The recent case of O’Brien v Bolton St Catherine’s Academy provides a useful reminder of the procedural complexities surrounding the dismissal of an employee on the grounds of medical incapacity.

Mrs O’Brien had been off work on sick leave for more than 12 months when her employment was terminated. During her absence her employer had sought to arrange to meet with Mrs O’Brien, obtained two occupational health reports and contacted her GP. The decision was ultimately reached, on the basis of the available information, that there was nothing to indicate that Mrs O’Brien would be likely to return to work in the near future.

However, at the internal appeal hearing, Mrs O’Brien produced a ‘Fit Note’ from her GP confirming that she was fit for work and a letter from her psychologist suggesting that she was expected to make a full recovery following a specific course of treatment. These documents came as something of a surprise and contradicted her employer’s understanding of the situation. Mrs O’Brien’s appeal against dismissal was rejected and it was found that the timing of her return to work remained uncertain.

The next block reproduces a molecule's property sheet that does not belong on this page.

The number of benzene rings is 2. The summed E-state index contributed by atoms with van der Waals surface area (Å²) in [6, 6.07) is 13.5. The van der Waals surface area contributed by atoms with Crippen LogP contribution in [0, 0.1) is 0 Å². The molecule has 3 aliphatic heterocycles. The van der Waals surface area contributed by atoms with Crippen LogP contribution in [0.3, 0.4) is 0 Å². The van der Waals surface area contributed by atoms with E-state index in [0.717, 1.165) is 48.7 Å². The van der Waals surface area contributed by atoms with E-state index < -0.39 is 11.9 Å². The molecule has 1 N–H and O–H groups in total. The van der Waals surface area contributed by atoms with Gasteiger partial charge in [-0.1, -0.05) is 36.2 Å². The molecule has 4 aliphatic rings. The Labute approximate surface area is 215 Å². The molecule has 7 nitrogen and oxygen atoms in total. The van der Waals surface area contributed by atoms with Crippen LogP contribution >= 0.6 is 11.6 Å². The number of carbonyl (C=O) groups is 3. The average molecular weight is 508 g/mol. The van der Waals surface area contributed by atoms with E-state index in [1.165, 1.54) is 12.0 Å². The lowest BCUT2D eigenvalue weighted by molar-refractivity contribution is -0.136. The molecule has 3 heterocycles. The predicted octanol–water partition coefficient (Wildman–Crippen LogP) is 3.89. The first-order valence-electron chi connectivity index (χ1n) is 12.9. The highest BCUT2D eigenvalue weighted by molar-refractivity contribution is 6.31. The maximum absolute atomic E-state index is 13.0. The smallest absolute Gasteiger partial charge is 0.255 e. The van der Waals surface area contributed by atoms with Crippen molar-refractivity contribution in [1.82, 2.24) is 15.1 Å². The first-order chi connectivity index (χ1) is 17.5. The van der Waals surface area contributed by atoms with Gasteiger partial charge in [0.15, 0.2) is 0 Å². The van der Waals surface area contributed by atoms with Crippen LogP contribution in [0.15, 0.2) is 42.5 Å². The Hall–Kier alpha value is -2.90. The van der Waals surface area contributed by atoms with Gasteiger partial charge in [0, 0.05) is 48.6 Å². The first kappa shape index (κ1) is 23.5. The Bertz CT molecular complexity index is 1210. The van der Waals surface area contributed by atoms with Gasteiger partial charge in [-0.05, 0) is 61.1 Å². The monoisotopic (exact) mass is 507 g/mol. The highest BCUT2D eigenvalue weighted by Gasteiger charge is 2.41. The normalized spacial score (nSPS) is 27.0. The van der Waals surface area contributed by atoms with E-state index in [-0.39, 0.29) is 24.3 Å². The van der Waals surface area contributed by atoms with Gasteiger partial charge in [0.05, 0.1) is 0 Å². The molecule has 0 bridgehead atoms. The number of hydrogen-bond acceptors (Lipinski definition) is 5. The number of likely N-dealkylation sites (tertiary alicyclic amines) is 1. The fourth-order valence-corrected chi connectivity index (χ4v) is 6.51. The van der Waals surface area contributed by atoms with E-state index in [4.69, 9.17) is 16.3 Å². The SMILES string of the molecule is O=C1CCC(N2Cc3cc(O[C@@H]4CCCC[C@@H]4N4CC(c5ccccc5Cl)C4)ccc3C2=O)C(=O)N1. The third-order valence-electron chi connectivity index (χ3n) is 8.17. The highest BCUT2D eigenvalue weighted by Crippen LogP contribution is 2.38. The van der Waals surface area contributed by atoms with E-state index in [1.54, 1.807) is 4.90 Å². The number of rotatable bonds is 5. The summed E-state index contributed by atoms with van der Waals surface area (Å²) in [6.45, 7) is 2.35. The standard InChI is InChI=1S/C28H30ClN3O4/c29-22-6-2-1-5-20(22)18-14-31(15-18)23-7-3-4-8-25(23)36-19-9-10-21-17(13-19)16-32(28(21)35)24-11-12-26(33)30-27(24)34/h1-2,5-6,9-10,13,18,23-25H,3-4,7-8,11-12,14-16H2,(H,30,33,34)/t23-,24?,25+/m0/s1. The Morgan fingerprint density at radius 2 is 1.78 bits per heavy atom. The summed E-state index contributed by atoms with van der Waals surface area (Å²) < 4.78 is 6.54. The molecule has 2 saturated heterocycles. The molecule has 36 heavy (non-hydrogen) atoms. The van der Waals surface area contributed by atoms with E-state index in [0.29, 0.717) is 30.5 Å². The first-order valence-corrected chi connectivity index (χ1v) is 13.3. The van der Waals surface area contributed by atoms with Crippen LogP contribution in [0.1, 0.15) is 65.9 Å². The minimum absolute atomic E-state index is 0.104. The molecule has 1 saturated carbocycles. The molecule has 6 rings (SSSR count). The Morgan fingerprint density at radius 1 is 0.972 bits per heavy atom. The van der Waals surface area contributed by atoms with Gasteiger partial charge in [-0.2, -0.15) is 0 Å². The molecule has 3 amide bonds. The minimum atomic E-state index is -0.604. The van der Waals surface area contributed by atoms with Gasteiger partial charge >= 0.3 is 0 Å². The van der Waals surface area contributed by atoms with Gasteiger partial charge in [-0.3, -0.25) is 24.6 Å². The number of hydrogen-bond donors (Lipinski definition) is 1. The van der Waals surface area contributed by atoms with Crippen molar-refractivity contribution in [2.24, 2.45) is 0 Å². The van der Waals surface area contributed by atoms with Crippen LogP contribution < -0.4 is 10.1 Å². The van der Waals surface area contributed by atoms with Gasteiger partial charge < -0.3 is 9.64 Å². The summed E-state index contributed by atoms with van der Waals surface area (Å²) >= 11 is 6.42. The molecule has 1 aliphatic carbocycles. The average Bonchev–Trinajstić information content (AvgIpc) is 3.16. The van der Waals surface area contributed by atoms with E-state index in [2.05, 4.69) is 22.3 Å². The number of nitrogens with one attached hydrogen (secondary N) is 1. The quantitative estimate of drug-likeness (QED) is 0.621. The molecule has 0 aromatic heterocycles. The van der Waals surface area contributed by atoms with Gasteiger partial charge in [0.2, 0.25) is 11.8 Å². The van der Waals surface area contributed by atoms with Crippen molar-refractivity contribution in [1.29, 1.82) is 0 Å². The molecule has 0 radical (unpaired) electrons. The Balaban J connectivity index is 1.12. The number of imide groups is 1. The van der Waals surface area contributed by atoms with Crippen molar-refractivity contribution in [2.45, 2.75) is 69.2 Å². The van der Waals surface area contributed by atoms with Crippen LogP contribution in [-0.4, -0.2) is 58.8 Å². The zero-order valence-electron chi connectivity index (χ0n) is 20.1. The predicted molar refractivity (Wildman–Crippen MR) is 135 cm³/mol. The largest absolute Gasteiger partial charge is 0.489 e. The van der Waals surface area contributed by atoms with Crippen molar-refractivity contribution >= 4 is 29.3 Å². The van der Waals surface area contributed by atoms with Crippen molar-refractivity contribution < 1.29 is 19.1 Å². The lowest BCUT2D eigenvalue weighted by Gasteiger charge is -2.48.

The Court of Appeal held that Mrs O’Brien’s dismissal was both unfair and discriminatory. Her employer had failed to provide any evidence of the adverse impact Mrs O’Brien’s absence was having and, in light of the new evidence that she provided at the appeal hearing, it was found that it should have waited a ‘little longer’. Exactly how much longer is unclear, but employers should be left in no doubt that where new positive information is produced regarding an employee’s fitness for work, this cannot be ignored even it initially appears unconvincing and regardless of the timing.